chancellor has never been tru truly
ly truly defined. He regards it as
a challenge.
It is a job of enormous power,
of new powers," said Mautz,
a Phi Beta Kappa (Miami Uni University)
versity) University) who received his Ll.B.
from Yale.
Mautz is a World War II veteran
and a brigadier general in the
Aif Force Reserve. In 1950
he joined the UF law faculty.
Pm not sure anyone knows
exactly how the job is going to
be handled," Mautz confessed.
Im going to have to formulate
the operations of the office my myself."
self." myself."
Mautz regards the chancellor chancellorship
ship chancellorship as the presidency of the
state university system."
In this capacity he will work
as full-time policy maker with
the Board of Regents in setting
the major educational policies for
Floridas six universities.
Mautz will also represent the
university system in dealing with
the state legislature and its ed education
ucation education and budgetary com commlttes.
mlttes. commlttes.
In particular I will be con concerned
cerned concerned with securing funds for
operations and building,"*Mautz
said.
Although Mautz thinks that ex excellence
cellence excellence and distinction for all
Florida universities are obtain obtainable,
able, obtainable, he realizes that it will take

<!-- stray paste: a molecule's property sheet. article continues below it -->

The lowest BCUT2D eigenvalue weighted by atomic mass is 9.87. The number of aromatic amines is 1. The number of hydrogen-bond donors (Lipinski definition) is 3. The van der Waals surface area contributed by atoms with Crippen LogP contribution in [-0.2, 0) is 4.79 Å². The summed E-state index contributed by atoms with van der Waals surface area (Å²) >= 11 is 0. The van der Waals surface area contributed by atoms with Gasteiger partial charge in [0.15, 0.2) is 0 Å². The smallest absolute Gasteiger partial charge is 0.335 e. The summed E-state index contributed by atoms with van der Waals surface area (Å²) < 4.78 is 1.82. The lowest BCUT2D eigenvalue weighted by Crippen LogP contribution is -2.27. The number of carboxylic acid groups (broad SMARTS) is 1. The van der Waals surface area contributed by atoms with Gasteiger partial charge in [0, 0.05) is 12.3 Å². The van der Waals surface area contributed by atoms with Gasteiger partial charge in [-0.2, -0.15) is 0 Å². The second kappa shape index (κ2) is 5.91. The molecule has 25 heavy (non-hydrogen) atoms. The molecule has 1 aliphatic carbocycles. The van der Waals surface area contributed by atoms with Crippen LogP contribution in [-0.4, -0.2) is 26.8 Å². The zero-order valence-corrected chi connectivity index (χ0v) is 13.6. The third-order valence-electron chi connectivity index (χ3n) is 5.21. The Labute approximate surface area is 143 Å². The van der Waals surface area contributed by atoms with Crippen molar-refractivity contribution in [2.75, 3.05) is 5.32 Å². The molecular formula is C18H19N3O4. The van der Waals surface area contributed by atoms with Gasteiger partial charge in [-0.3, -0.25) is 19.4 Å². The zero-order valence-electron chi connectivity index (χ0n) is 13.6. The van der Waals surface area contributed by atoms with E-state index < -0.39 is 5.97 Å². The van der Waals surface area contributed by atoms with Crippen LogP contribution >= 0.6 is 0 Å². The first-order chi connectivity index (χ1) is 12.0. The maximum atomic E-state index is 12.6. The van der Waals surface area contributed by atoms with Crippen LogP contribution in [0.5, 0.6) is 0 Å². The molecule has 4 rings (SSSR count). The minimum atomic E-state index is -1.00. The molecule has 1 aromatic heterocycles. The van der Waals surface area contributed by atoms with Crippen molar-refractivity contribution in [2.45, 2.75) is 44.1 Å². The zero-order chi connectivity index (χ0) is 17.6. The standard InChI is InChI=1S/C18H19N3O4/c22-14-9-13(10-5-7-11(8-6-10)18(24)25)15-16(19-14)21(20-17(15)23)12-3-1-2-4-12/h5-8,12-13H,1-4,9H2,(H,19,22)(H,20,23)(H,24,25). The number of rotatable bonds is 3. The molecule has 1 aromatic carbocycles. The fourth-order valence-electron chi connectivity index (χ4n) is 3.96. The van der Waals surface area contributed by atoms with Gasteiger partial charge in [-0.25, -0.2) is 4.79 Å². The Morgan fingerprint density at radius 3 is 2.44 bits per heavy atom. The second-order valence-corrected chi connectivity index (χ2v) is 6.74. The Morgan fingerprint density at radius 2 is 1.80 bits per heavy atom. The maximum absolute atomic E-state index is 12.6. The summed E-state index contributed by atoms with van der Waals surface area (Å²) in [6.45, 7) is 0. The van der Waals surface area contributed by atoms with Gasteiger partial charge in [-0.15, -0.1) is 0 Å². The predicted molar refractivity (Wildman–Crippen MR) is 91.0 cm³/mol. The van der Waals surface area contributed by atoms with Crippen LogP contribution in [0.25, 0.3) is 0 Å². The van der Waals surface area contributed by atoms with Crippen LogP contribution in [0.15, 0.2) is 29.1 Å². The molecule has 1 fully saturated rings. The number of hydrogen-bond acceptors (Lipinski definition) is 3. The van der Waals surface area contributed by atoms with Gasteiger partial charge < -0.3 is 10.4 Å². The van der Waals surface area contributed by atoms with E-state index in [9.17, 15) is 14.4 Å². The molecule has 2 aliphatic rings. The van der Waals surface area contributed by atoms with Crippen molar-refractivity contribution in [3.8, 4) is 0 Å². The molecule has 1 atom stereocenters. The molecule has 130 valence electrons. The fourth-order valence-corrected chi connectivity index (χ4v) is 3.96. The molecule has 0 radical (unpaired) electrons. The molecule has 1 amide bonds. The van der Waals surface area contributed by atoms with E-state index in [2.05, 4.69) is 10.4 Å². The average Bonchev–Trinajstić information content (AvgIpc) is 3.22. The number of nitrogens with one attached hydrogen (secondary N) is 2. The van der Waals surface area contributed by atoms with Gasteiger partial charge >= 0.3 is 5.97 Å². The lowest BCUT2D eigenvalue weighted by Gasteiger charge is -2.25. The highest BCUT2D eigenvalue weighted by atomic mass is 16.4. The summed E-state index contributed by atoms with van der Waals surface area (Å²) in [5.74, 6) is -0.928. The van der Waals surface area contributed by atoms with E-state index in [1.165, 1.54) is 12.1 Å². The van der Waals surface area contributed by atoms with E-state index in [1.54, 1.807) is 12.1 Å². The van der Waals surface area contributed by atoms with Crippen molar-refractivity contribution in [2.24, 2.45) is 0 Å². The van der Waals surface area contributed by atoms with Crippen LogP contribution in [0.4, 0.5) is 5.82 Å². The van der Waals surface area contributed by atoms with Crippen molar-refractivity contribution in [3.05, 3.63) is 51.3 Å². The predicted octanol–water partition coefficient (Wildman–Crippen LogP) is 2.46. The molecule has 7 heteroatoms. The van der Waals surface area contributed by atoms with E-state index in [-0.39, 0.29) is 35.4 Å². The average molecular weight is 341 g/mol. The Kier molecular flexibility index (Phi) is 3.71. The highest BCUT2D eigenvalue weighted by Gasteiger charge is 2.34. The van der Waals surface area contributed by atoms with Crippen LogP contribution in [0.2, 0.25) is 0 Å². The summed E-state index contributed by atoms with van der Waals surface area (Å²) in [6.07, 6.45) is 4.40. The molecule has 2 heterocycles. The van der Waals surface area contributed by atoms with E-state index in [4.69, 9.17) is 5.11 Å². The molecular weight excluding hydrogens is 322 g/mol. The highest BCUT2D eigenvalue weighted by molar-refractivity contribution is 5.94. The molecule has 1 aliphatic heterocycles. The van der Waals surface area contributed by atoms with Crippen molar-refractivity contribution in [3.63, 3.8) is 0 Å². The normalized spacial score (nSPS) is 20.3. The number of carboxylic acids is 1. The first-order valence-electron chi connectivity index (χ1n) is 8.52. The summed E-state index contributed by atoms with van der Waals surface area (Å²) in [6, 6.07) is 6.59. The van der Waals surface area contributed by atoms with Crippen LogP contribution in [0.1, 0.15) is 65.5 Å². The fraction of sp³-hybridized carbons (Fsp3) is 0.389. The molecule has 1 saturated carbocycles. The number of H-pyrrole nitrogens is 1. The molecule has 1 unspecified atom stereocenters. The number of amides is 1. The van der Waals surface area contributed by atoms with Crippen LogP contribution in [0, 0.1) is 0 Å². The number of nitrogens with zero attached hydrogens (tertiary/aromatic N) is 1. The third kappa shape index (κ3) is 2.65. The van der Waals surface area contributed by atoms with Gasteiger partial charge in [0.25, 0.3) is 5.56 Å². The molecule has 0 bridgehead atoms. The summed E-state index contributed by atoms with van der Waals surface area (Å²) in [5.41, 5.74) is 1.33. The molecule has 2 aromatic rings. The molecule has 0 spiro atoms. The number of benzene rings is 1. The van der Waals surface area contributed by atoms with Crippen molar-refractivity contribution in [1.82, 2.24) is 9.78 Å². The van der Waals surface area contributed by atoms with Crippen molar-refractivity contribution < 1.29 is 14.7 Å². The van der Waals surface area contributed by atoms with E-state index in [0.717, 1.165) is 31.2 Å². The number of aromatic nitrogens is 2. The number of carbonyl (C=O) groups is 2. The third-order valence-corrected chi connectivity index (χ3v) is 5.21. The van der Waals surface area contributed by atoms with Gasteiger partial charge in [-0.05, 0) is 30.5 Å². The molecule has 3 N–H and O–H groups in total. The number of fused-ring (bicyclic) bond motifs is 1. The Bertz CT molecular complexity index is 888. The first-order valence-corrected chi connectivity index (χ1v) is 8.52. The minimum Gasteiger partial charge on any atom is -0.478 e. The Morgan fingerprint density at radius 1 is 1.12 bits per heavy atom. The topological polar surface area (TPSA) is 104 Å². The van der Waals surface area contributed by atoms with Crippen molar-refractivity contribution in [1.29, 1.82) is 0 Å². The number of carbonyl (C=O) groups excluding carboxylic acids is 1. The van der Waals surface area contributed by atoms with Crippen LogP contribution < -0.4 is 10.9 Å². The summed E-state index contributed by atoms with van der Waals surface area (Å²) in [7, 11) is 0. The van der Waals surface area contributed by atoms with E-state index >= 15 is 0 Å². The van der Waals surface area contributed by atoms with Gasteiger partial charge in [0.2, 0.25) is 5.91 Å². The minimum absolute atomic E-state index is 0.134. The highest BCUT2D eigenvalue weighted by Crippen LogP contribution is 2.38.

work to realize the goal.
If I didnt think there was a
chance to succeed I wouldnt
have taken my new position. No
man wants to labor in vain,"
he said. For instance, here at

LAUDERDALE:
THE FUN IS OVER

UF we have made enormous pro progress.
gress. progress. Were 25th in federal
support and this support is
awarded on a competitive basis."
And Mautz wants this type of
progress for every state insti institution.
tution. institution.
My job is to insure first class
progress for all public universi universities,"
ties," universities," Mautz said. Both in terms
of quantity and quality; in oppor opportunies
tunies opportunies for students and citizens of
this state. I think its a goal
shared by all.
Engineer Ball
Set For Fri.
UFs Engineers Fair Queen
will be crowned Friday at the
23rd annual Engineers Ball in
the J. Wayne Reitz Union ball ballroom.
room. ballroom.
The queen, to be crowned at 8
p.m. by John Powers, will re receive
ceive receive a free trip to the Bahama
Islands and a SSO wardrobe from
Maas Brothers.
Powers was the announcer for
all of Americas Mercury space
shots. He will lecture on Mans
Conquest of Space" at 4 p.m.
March 28, in the Reitz Union aud auditorium.
itorium. auditorium.
Finalists for the title of En Engineers
gineers Engineers Fair Queen are Patty